Fringe examines the aftermath of a tragic death as we take a short break from the central quest of finding and decoding videotapes. How did Olivia (Anna Torv) and Peter (Joshua Jackson) deal with the loss of their daughter a second time?
Let’s bitch it out.
Etta’s (Georgina Haig) parents deal with her death in two very different ways, but considering the time we’ve spent with our protagonists, Peter and Olivia’s coping mechanisms are not jarring surprises that are completely out of character.
Based on last week’s teaser promo, I fully expected Peter to adopt some of Etta’s interrogation skills and go all Jack Bauer (from 24) on this week’s captured observer. This assumption isn’t wholly wrong, asPeter does indeed blame the Observers for ripping his daughter away from him again, and he is very clearly on a vengeance mission.
Peter’s focus is gaining a small victory, in order to get some semblance that Etta’s death will eventually be vindicated. The victory in this case is derailing the Observers’ plan to transport equipment from the future, further destroying the earth’s atmosphere. The Resistance managed to capture an Observer (John Prosky) and a ‘cube’ which acts as a telephone of sorts to open the portal from the future. With Walter’s (John Noble) help, the fringe team deduces that if they launch an anti-matter bomb into the portal a black hole will result, seriously mucking up the future Observers on the other side.
The first piece of the puzzle: understand how to put the cube together and activate it by interrogating the captured Observer. Anil’s (Shaun Smyth) introduction of Peter to the captured Observer, coupled with Peter’s tightly clenched jaw sets us up for a complete beat-down, but true to Peter’s character, he extracts the needed information not through violence but science. Examining the Observer’s unconscious physical “tells”, Peter appeared to put together and activate the cube. It’s only after the black hole plan failed that Peter went ape-sh*t on the prisoner. Peter needs this small victory and when he’s denied it, that’s when his need for vengeance takes over. The result: Peter impetuously decided to take the piece of ‘tech’ from the Observer’s neck and implanted it into his own.
On the other side of the grief coin, Olivia also dealt with Etta’s death exactly as we would expect: suppressing it and burying herself in the mission at hand. She had her emotional moments, but on the whole, Olivia essentially bottled up her grief in order to deal with it later. This became apparent when Walter arrived with a tape of one of Etta’s childhood birthdays and pleaded with Olivia to watch it. It’s his hope that she’ll remember that Etta came to be: through the love of Peter and Olivia.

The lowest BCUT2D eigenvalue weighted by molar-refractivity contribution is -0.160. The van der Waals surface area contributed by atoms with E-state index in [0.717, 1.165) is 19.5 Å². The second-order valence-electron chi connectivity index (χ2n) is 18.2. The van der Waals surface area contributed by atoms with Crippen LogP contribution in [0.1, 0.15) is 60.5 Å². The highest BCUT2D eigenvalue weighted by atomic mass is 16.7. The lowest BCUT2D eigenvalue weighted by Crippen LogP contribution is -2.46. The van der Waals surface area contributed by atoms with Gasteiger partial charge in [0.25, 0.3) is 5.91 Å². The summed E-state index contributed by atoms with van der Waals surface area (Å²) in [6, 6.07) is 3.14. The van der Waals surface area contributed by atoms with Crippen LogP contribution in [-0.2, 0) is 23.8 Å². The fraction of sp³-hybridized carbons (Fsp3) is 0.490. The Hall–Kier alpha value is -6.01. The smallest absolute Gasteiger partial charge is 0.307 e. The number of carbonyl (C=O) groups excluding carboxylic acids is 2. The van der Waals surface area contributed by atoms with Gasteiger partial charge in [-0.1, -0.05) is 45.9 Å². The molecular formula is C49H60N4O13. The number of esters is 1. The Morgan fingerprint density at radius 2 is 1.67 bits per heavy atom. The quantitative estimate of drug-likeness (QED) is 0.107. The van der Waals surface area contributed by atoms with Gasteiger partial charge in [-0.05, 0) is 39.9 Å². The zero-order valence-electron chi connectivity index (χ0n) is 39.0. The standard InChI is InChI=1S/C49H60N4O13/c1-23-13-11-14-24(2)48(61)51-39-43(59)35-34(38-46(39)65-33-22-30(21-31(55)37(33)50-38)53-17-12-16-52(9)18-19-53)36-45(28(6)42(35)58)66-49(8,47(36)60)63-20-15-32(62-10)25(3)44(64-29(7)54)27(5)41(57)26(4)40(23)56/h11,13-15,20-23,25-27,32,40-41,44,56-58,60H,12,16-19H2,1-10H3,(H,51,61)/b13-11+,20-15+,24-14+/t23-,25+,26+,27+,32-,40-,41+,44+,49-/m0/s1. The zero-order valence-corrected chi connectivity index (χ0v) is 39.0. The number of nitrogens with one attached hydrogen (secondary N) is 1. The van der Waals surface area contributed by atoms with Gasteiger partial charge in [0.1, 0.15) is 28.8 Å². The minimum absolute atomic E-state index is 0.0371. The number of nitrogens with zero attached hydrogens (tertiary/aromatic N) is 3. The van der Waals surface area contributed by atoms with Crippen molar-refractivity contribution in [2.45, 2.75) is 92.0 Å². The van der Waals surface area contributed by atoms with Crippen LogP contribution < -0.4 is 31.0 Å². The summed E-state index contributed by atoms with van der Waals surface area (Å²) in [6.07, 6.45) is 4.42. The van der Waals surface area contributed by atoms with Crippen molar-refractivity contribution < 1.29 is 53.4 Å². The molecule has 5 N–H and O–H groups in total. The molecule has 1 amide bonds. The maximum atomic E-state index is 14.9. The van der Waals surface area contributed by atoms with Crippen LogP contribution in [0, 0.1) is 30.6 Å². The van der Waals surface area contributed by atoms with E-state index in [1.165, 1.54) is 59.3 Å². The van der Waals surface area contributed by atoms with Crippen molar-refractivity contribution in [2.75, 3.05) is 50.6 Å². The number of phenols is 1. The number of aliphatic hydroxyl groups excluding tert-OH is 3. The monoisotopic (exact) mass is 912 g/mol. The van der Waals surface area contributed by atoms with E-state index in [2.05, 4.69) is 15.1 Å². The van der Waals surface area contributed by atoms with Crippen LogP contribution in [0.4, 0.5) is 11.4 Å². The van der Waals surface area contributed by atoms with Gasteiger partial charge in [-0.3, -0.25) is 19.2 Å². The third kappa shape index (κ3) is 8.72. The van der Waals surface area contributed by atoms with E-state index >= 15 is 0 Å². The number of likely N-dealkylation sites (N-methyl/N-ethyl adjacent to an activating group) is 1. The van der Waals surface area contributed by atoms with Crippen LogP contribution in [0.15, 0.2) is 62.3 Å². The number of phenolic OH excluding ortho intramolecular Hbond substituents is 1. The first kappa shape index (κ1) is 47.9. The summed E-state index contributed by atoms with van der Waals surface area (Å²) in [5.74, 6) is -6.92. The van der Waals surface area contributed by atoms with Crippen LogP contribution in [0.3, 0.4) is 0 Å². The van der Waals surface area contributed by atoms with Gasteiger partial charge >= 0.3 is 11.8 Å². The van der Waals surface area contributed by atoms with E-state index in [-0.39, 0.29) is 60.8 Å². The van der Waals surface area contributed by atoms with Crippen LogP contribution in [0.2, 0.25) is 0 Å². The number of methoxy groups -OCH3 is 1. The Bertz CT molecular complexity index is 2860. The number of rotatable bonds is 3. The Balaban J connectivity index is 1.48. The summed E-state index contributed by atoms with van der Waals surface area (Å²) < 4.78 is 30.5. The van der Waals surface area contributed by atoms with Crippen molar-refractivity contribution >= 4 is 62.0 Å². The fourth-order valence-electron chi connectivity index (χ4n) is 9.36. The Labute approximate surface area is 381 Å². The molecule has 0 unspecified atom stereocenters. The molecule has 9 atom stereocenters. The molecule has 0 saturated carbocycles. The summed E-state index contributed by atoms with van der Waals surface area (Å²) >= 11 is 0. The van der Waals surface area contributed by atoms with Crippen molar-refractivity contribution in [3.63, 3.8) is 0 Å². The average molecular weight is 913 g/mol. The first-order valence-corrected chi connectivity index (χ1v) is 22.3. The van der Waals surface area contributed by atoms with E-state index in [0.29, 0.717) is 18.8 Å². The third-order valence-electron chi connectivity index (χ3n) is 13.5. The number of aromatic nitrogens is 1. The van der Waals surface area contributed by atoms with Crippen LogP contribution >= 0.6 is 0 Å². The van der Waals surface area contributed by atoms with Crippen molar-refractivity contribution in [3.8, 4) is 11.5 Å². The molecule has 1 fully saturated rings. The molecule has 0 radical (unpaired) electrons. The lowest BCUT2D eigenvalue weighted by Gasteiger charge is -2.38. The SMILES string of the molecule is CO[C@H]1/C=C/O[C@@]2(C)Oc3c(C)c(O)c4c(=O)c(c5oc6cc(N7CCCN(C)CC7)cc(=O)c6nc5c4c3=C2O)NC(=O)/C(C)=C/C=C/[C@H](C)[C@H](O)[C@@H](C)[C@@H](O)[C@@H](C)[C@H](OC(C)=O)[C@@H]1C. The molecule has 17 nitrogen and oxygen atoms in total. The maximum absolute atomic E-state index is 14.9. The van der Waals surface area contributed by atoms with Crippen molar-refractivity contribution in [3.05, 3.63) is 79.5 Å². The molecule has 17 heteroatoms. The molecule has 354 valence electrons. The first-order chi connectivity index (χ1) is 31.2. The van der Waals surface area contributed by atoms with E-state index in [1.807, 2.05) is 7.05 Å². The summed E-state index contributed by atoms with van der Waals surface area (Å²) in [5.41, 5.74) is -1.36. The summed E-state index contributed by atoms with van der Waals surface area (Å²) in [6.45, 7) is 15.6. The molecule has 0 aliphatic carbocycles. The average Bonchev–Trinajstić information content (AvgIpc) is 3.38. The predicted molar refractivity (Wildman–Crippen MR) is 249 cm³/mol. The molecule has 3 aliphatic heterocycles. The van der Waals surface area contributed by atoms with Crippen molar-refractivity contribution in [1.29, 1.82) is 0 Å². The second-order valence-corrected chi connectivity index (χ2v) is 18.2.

Noble, of course, is superbly compelling in the scene when Olivia protested stating she’s barely holding it together. Consumed by her need to deal with Etta’s death in her own way, Olivia is essentially oblivious to Peter’s thirst for blood, unable to stop him before it’s too late. This offered us a glimpse of how their relationship fell apart the first time they lost Etta. In contrast to Peter’s reaction to the failed black hole mission, Olivia withdrew to watch the tape.
As she watched, the camera very thoughtfully lingered on Olivia’s expression before we circled around to see the screen. We saw Olivia’s reflection superimposed over the screen’s images as she delicately touched the image of her past self. This compelled her to call Peter, finally speaking from the heart and telling him she loved him (the first time we’ve heard this since their de-amberfication). Confronting her grief allowed Olivia to get stronger in the present, avoiding the mistakes of her past. It’s quite purposeful that what followed is an image of Peter cutting into the back of his head, thereby allowing the Observer tech to burrow deep into his brain. In contrast to Olivia, how will Peter’s grief affect his future? The juxtaposition between the two is quite striking.
The phone call between Olivia and Peter showed similar strong visual symmetry. Olivia touched the image of past Peter on the screen as she said “I don’t want to lose you” through her tears. Peter heard this as the blood dripped from his neck, as he remained focused on his reflection in the mirror. Layers of past, present and future are all apparent and intermingling in this short sequence, which offered us plenty to think about. I couldn’t help but wonder what kind of Peter we’re going to see now that he’s a human/Observer hybrid. Will Olivia’s love keep him grounded? Or is he destined to turn into a dehumanized revenge machine? Fringe gave us a compelling development that tactfully dealt with the fallout of killing off a major character. I find myself eagerly waiting what follows next for our beloved protagonists.
- I’m wondering why all of the Observers are male? What happened to all of the women? If they’re so hell-bent on surviving, don’t they need a means to procreate? Where are all the little Observers? And furthermore, why are all the Observers white? How did race get obliterated as well?
- Nitpick: Who keeps framed pictures in their bathroom? The humidity alone would ruin those suckers in a second…
What did you think Fringe fans? What do you think will become of Peter? Any guesses on why the black hole mission didn’t work? Do you think Anil and Co. are gonna be peeved when they return to see their captured observer is now lifeless and tech-less? Sound off in the comments section below.
Fringe airs at 9pm EST, Fridays on FOX.